In that one, she says after delivering a baby to the parents, “Sorry, it's a boy.”
Would such blatant denigration of the female gender be permitted in a similar commercial?
Lastly, what about the Scientology advertisement?
In 2011, Fox rejected a Super Bowl commercial that broadcast the message, “John 3:16, what's that mean?” on the grounds that the message contained too much religious doctrine.
Of course, that is unlike the moral-free content of the constant litany of erectile dysfunction commercials where the term “partner” but never “spouse” is constantly verbalized.
It is certainly instructive that programming executives at NBC had no problem, however, with a commercial for Scientology, which is a cult that believes that human beings are reincarnated space aliens and whose sexfiend founder tried to live aboard a cruise ship in order to elude capture for his assorted crimes.
It is easy to assume that the commercials are a momentary distraction allowing the viewer time for a quick trip to the bathroom or to grab another handful of chips.
However, in those brief 30 second spots, there is a contest underway for minds and at times even souls that is as pitched as any struggle on the gridiron
By Frederick Meekins
Friday, February 6, 2015
A Facebook theologian has commented in agreement with Christian broadcaster Chuck Swindoll that we should never pray for God to take a loved one home to eternity.
It is contended doing so can apparently derail His sovereignty.
Apparently, if we believe that He is sovereign, we should know that He is fully capable of taking us home when He believes that the time has approached.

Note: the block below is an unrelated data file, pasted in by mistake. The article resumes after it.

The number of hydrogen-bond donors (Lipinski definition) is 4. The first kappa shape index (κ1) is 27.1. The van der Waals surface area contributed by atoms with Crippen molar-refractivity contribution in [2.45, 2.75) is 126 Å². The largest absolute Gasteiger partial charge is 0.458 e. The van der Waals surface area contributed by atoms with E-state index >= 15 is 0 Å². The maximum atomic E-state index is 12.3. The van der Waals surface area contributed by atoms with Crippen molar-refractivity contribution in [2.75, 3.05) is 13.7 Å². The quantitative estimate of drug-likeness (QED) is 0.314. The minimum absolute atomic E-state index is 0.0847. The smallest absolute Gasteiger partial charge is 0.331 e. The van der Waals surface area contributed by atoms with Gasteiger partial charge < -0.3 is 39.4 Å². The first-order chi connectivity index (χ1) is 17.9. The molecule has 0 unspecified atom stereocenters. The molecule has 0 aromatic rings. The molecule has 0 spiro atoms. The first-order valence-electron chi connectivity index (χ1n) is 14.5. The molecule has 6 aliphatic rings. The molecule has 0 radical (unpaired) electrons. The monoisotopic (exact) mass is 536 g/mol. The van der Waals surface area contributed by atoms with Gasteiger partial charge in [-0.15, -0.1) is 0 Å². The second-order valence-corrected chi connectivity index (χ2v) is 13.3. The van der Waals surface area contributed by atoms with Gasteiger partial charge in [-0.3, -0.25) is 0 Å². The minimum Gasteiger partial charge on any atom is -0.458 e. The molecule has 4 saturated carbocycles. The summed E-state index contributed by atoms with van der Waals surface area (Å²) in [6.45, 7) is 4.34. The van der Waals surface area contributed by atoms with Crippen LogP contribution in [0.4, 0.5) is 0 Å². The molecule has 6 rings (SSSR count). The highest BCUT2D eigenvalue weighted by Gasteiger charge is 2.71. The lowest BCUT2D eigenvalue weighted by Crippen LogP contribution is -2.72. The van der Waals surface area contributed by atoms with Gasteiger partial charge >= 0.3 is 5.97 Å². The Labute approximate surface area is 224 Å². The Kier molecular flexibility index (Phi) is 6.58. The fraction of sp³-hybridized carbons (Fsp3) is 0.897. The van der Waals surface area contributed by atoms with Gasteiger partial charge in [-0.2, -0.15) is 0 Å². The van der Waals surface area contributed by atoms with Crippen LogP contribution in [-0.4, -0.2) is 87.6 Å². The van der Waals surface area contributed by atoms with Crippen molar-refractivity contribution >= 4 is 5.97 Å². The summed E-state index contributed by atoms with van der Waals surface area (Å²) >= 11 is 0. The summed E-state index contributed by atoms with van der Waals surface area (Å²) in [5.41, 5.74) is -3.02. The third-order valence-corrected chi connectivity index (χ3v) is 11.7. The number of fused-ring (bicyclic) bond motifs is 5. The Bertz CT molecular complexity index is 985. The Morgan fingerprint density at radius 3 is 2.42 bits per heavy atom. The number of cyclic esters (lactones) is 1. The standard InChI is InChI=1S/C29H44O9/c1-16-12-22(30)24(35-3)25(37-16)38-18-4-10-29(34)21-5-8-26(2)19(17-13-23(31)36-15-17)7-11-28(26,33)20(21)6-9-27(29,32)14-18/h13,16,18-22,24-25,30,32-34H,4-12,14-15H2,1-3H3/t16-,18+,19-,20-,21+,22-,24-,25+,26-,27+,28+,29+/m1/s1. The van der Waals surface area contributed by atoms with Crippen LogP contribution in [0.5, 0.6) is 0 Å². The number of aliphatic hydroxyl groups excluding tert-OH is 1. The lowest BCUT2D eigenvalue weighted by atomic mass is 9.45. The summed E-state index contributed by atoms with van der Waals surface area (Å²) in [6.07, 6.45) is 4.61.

Isn't that formulation itself an affront to God's sovereignty?
For if God is sovereign in an absolutist sense and the religious thinker not precise in their statements worthy of considerable condemnation as the ultra-Reformed insist, doesn't God KNOW rather than BELIEVE?
In such a theology as being advocated by this Facebook theologian, prayer is not about bringing our requests and concerns to God but rather about formulating statements that we think will make us appear exceedingly pious before certain audiences.
Just how far are we to take the presupposition embodied by this religious postulation under consideration?
If it is wrong to pray for God to mercifully end a life that is suffering, is it just as wrong to pray that God restore life and vitality to a life that He might prefer to draw to a conclusion in this world?
And given that this criticism was posted by someone that is quite vocal in expressing their support of a predestinarian understanding of soteriology so thoroughgoing as to deny any place for human choice and liberty, it must be asked is it a sin to pray for the salvation of a family member that God would rather see slip into Hellfire and damnation?
As justification for this position, the account of Elijah is referenced.
In I Kings 19, while on the run from Ahab and Jezebel, Elijah succumbs to a moment of despair where he declares to the Lord, in verse 4, “I have had enough, Lord. Take my life. I am no better than my ancestors.”
From the Lord's response, apparently unlike Chuck Swindol, the Lord did not find what Elijah asked that much of an outrage.
Instead of chastising Elijah for his despondency, on two occasions the prophet was given a meal so that he might have strength for the journey that was ahead.
Thus, about the only conclusion that can be drawn from Elijah's lamentation that God end his life is that God does not always answer our prayers the way that we would like.
And if He does not, we might find Him lending us assistance in ways that we did not initially expect.
By Frederick Meekins
Thursday, February 5, 2015
Furthermore, it is pointed out, if you retain traditional insurance, you are sending your money to a large corporation rather than assisting fellow believers.
So long as I get the services I contracted for in a satisfactory manner, what do I care if a corporation is large?
The broadcasters claimed that insurance allows for control over people's lives.
Instead, believers would be better off if oversight over medical affairs were transferred to the church.
But what is to prevent the church from exercising increased control over people's lives or from allocating access to healthcare in a preferential manner?